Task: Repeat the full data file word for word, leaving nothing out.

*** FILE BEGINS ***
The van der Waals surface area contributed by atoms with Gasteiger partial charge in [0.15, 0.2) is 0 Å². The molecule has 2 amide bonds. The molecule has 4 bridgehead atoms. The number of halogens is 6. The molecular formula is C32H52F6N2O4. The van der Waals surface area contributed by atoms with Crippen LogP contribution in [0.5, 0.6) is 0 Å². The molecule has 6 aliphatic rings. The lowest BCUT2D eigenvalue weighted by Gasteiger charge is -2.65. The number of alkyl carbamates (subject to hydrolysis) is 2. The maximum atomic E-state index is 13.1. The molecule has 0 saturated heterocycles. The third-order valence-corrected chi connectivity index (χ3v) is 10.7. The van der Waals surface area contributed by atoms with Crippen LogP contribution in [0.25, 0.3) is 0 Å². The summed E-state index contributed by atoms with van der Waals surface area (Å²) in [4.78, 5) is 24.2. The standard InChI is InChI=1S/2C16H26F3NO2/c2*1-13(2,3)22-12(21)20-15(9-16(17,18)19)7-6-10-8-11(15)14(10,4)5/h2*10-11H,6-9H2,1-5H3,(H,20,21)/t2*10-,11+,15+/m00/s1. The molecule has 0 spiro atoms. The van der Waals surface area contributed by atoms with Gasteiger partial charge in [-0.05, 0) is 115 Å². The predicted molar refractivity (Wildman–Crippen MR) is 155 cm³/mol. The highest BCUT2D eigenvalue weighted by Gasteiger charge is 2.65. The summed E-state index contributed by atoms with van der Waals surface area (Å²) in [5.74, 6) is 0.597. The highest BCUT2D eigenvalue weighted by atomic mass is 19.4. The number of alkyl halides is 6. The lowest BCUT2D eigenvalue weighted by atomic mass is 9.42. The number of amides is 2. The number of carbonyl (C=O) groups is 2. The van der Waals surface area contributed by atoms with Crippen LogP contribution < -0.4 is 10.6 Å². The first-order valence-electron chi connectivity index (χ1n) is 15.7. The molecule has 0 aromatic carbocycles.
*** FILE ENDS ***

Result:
The van der Waals surface area contributed by atoms with Gasteiger partial charge in [0.15, 0.2) is 0 Å². The molecule has 2 amide bonds. The molecule has 4 bridgehead atoms. The number of halogens is 6. The molecular formula is C32H52F6N2O4. The van der Waals surface area contributed by atoms with Crippen LogP contribution in [0.5, 0.6) is 0 Å². The molecule has 6 aliphatic rings. The lowest BCUT2D eigenvalue weighted by Gasteiger charge is -2.65. The number of alkyl carbamates (subject to hydrolysis) is 2. The maximum atomic E-state index is 13.1. The molecule has 0 saturated heterocycles. The third-order valence-corrected chi connectivity index (χ3v) is 10.7. The van der Waals surface area contributed by atoms with Crippen LogP contribution in [0.25, 0.3) is 0 Å². The summed E-state index contributed by atoms with van der Waals surface area (Å²) in [4.78, 5) is 24.2. The standard InChI is InChI=1S/2C16H26F3NO2/c2*1-13(2,3)22-12(21)20-15(9-16(17,18)19)7-6-10-8-11(15)14(10,4)5/h2*10-11H,6-9H2,1-5H3,(H,20,21)/t2*10-,11+,15+/m00/s1. The molecule has 0 spiro atoms. The van der Waals surface area contributed by atoms with Gasteiger partial charge in [-0.05, 0) is 115 Å². The predicted molar refractivity (Wildman–Crippen MR) is 155 cm³/mol. The highest BCUT2D eigenvalue weighted by Gasteiger charge is 2.65. The summed E-state index contributed by atoms with van der Waals surface area (Å²) in [5.74, 6) is 0.597. The highest BCUT2D eigenvalue weighted by atomic mass is 19.4. The number of alkyl halides is 6. The lowest BCUT2D eigenvalue weighted by atomic mass is 9.42. The number of amides is 2. The number of carbonyl (C=O) groups is 2. The van der Waals surface area contributed by atoms with Crippen LogP contribution < -0.4 is 10.6 Å². The first-order valence-electron chi connectivity index (χ1n) is 15.7. The molecule has 0 aromatic carbocycles.